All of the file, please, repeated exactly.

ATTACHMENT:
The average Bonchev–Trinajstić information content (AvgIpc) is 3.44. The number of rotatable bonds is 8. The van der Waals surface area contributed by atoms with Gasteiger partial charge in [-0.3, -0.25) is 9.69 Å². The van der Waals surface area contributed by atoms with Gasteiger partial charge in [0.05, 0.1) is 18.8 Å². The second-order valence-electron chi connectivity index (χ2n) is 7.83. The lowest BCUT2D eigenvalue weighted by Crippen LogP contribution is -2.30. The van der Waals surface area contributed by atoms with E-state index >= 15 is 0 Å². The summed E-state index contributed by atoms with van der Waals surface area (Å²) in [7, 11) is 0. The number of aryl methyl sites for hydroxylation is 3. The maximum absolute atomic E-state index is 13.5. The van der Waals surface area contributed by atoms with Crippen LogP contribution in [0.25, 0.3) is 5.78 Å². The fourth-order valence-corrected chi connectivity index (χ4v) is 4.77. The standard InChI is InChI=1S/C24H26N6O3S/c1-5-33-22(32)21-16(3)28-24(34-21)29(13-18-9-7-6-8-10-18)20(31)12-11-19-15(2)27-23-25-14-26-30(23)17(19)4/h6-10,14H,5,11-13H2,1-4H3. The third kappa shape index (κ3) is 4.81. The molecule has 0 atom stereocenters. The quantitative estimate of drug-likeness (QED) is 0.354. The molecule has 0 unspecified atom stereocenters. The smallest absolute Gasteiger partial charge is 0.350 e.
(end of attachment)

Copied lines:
The average Bonchev–Trinajstić information content (AvgIpc) is 3.44. The number of rotatable bonds is 8. The van der Waals surface area contributed by atoms with Gasteiger partial charge in [-0.3, -0.25) is 9.69 Å². The van der Waals surface area contributed by atoms with Gasteiger partial charge in [0.05, 0.1) is 18.8 Å². The second-order valence-electron chi connectivity index (χ2n) is 7.83. The lowest BCUT2D eigenvalue weighted by Crippen LogP contribution is -2.30. The van der Waals surface area contributed by atoms with E-state index >= 15 is 0 Å². The summed E-state index contributed by atoms with van der Waals surface area (Å²) in [7, 11) is 0. The number of aryl methyl sites for hydroxylation is 3. The maximum absolute atomic E-state index is 13.5. The van der Waals surface area contributed by atoms with Crippen LogP contribution in [0.25, 0.3) is 5.78 Å². The fourth-order valence-corrected chi connectivity index (χ4v) is 4.77. The standard InChI is InChI=1S/C24H26N6O3S/c1-5-33-22(32)21-16(3)28-24(34-21)29(13-18-9-7-6-8-10-18)20(31)12-11-19-15(2)27-23-25-14-26-30(23)17(19)4/h6-10,14H,5,11-13H2,1-4H3. The third kappa shape index (κ3) is 4.81. The molecule has 0 atom stereocenters. The quantitative estimate of drug-likeness (QED) is 0.354. The molecule has 0 unspecified atom stereocenters. The smallest absolute Gasteiger partial charge is 0.350 e.